1. Eliminate the loser point all together, because it’s stupid and disingenuous and have 3 points for a regulation win, 2 for an OT win, 1 for a shootout win and nothing for a loss of any kind; or
    2. 3 points for a regulation win, 2 for an OT/SO win, 1 for an OT/SO loss and nothing for a regulation loss.

The second method would fix the point system, meaning a fixed number of points allocated for each game, but the first is a more meaningful allocation of victory over your opponent, with nothing awarded for losing.

Either way, it’s an improvement over the current system, which draws no distinction between a regulation win and an OT/SO win, with the exception of tie breaker priority.   This is particularly egregious, considering the 3v3 overtime/shootout framework is barely hockey at this point.  If you believe that making it through regulation without losing entitles you to something, the second point system is for you.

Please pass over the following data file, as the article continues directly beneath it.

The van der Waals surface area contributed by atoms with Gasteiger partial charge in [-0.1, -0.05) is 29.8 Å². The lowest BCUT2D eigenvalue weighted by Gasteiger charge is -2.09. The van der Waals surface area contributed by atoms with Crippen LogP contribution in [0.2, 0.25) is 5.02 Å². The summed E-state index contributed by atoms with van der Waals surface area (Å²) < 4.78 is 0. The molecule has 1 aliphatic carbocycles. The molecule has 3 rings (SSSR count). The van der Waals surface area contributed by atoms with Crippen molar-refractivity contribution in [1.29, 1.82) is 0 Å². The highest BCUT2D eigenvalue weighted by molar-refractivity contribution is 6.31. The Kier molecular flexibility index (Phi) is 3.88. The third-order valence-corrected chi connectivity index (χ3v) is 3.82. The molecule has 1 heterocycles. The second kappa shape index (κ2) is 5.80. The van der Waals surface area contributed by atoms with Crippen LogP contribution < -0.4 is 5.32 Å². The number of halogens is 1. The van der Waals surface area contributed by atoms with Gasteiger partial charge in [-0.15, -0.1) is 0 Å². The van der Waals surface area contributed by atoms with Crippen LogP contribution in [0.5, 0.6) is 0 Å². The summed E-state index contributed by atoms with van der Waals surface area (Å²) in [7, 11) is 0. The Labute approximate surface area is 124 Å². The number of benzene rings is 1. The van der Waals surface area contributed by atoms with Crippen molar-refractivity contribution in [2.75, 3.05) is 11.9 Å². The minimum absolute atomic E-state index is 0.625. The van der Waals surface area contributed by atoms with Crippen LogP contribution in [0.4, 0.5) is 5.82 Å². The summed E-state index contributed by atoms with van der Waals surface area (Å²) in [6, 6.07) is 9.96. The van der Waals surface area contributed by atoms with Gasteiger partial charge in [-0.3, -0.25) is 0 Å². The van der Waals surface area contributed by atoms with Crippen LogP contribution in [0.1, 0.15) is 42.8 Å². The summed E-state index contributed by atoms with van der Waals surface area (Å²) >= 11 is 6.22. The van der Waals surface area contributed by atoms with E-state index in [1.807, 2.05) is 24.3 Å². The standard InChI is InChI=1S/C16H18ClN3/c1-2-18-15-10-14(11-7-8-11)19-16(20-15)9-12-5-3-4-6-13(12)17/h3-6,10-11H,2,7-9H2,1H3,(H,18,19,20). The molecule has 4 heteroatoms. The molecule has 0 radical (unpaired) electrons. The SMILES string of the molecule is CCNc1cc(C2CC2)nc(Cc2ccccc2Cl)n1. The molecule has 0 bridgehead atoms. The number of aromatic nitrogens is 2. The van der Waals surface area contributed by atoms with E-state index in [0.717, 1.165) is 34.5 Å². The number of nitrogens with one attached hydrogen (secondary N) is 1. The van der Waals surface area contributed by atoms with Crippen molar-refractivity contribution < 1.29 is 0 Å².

I’m not here to advocate for one system over the other.  I could be convinced fairly easily that either system is an improvement.  However, since it is the loser point, in particular, that has drawn my ire, and Becky’s, as well, I’m here to look at the results of how the implementation of the “No Loser Point” systems would impact the standings, especially for the Rangers.

Quick disclaimer: this is obviously an imperfect science, considering that if these frameworks had been implemented prior to this season, changes in strategies and preparation surely would have been different than in an environment where none of this matters.

First, let’s take a look at the baseline. Here is your current Metropolitan Division*:

*All data was pulled as of January 19, 2020, prior to the CBJ game.

As you can see, the Rangers occupy the expected second-to-last spot in the standings, but only a mere 10 points from the 3rd place Islanders.  Let’s see how that looks without the loser point, shall we: